“I think it's apples and oranges," he said.

"The Connecticut team as constructed right now has won a couple of national championships in a row, and is the team to beat. And Tennessee is in the crowd with us. They're one of the other teams that is trying.”

A Friendly Rivalry?

Having spent eleven seasons in the SEC as the head coach at Vanderbilt, Jim Foster is no stranger to Pat Summitt and Tennessee basketball.

As you would expect with a rival, let alone one you have a 3-24 record against, when talk turns to Tennessee, Foster has to choose his words carefully, lest he say something that maybe he shouldn't.

“No love lost,” he said after a pregnant pause regarding his feelings for Tennessee back when he was at Vanderbilt.

But he doesn't quite know how he feels about them right now, because he hasn't played them since 2002. When asked if he's a changed man regarding Tennessee, he elicited laughter by answering the question with a question of his own.

“Do you think I'm a more loving person?”

“I'm not one of those people that answers a question that you can't answer, like most of the pundits on television. How can I answer a question when I haven't played them in nine years, or have an opinion about it? Now maybe after the game you might ask me a question and I'll have an opinion. But we haven't played in nine years. My last game at Vanderbilt was against them to go to the Final Four.”

While he apparently can't tell you how he feels about Volunteer basketball now, he can tell you how he feels about their color scheme.

“I don't even eat orange M&Ms," he said


Playing At Their Best

Every team wants to be peaking during the NCAA tournament, and if you've noticed, the Buckeyes are doing just that. They're currently sitting on an eleven-game winning streak, and have been dominating opponents for a month now.

That's not just indicative of momentum, but also of a comfort level amongst the entire team. It's also an indication of a renewed purpose.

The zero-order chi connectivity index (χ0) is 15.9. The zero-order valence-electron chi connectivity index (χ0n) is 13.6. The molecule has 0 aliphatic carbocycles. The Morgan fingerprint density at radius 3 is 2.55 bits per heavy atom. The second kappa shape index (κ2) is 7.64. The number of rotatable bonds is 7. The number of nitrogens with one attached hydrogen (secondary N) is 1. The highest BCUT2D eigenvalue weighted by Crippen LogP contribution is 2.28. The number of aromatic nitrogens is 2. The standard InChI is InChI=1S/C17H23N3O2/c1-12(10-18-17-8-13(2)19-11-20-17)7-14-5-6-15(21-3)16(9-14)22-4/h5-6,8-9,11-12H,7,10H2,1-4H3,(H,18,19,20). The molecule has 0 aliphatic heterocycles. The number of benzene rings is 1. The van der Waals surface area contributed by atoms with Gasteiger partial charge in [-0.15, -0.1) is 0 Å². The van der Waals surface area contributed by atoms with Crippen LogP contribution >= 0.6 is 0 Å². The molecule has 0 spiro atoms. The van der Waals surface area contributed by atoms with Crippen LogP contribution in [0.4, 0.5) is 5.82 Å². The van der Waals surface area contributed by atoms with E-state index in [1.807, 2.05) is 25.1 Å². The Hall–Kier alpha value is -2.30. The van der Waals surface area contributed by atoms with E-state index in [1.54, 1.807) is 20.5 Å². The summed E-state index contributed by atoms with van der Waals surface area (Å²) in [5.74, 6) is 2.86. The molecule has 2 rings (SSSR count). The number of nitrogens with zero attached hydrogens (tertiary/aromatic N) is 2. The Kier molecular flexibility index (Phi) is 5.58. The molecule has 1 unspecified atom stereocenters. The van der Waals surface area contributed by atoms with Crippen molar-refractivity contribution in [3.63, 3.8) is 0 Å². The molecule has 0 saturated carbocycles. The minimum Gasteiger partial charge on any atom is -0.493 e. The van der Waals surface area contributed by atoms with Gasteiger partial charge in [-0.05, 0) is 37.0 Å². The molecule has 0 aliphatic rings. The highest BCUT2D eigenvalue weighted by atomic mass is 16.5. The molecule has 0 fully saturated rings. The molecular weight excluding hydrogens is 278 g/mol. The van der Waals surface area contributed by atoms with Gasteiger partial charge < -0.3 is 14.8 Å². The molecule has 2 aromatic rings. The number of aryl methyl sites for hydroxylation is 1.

"I definitely think we're more focused than we have been," admitted Lavender.

"We realize what's at stake and what we can accomplish here. It's just different. I think the sense of urgency that we gained earlier in the season is kind of following to still wanting to play and not wanting the season to be over.”

How does Foster describe the once-turbulent season?

“Probably you'd like your EKG looking like that.”

Letting Emotion Get The Best Of Them

Against Georgia Tech, forty minutes of physical play was quite the catalyst in firing up the Buckeyes emotionally, and according to Foster, as long as it's a by-product of the game itself, he's perfectly fine with it.

“I think it depends on why they're showing the emotion," he said. "We've played some teams that have come out very emotional against us this year, and I don't think that that's a good thing. I think if the game starts to cause you to be emotional, and good plays start to cause you to be emotional, and circumstances and situations, I think that's a good emotion."

"But to get them fired up and run out on the floor with emotion—we've beaten a lot of teams that came out that way this year, because that disappears. That's not real."

"I thought the emotion shown the other day was real. And quite frankly, I loved the role reversal. I loved seeing Jantel fired up. And I loved the fact that Sammy Prahalis became the idea of modification. I love it when they are fired up because of what's transpiring.”

There's No Beach In Dayton

Ohio State is currently finishing up Spring Break, which means that while the NCAA tournament has been going on, the Buckeye players haven't had to worry about classes. Obviously, this has its advantages.

"I like the down times," Johnson said. "It's nice to go home and relax after practice and not have to go to classes."

On the other hand, however, while their classmates are living it up on various beaches around the Sunshine State, these Buckeyes have been stuck in Ohio.

But then maybe that's not all bad if you think about it.

"Wouldn't you want to go to Dayton on Spring Break," Foster deadpanned.

So while "living it up" may not be in the cards for the Buckeyes this year, it doesn't even matter because "living on" is all they're really concerned with.